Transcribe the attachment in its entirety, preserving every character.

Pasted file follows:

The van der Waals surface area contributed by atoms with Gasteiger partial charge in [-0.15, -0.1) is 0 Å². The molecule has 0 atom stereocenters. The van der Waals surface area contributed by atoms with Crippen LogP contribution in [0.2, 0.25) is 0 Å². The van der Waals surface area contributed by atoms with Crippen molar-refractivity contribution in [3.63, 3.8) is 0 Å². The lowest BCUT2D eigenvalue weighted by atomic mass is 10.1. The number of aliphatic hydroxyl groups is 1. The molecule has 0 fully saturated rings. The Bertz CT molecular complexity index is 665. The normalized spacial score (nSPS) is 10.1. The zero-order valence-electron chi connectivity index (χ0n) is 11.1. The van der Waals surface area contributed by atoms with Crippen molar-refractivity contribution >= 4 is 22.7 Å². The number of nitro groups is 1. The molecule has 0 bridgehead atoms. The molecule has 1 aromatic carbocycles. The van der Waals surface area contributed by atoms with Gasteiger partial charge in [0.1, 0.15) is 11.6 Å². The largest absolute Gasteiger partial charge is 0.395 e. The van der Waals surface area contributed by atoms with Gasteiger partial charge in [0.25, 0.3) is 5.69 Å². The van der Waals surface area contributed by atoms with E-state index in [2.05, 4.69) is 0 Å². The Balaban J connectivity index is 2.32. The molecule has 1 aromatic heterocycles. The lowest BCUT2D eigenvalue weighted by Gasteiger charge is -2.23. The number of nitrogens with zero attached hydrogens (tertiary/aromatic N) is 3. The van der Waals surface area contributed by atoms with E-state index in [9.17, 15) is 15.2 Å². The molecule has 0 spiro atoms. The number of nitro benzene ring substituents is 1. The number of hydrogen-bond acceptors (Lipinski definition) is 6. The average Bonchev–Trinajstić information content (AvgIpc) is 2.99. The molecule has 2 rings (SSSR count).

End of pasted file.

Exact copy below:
The van der Waals surface area contributed by atoms with Gasteiger partial charge in [-0.15, -0.1) is 0 Å². The molecule has 0 atom stereocenters. The van der Waals surface area contributed by atoms with Crippen LogP contribution in [0.2, 0.25) is 0 Å². The van der Waals surface area contributed by atoms with Crippen molar-refractivity contribution in [3.63, 3.8) is 0 Å². The lowest BCUT2D eigenvalue weighted by atomic mass is 10.1. The number of aliphatic hydroxyl groups is 1. The molecule has 0 fully saturated rings. The Bertz CT molecular complexity index is 665. The normalized spacial score (nSPS) is 10.1. The zero-order valence-electron chi connectivity index (χ0n) is 11.1. The van der Waals surface area contributed by atoms with Crippen molar-refractivity contribution >= 4 is 22.7 Å². The number of nitro groups is 1. The molecule has 0 bridgehead atoms. The molecule has 1 aromatic carbocycles. The van der Waals surface area contributed by atoms with Gasteiger partial charge in [0.1, 0.15) is 11.6 Å². The largest absolute Gasteiger partial charge is 0.395 e. The van der Waals surface area contributed by atoms with Gasteiger partial charge in [0.25, 0.3) is 5.69 Å². The van der Waals surface area contributed by atoms with E-state index in [2.05, 4.69) is 0 Å². The Balaban J connectivity index is 2.32. The molecule has 1 aromatic heterocycles. The lowest BCUT2D eigenvalue weighted by Gasteiger charge is -2.23. The number of nitrogens with zero attached hydrogens (tertiary/aromatic N) is 3. The van der Waals surface area contributed by atoms with E-state index in [9.17, 15) is 15.2 Å². The molecule has 0 spiro atoms. The number of nitro benzene ring substituents is 1. The number of hydrogen-bond acceptors (Lipinski definition) is 6. The average Bonchev–Trinajstić information content (AvgIpc) is 2.99. The molecule has 2 rings (SSSR count).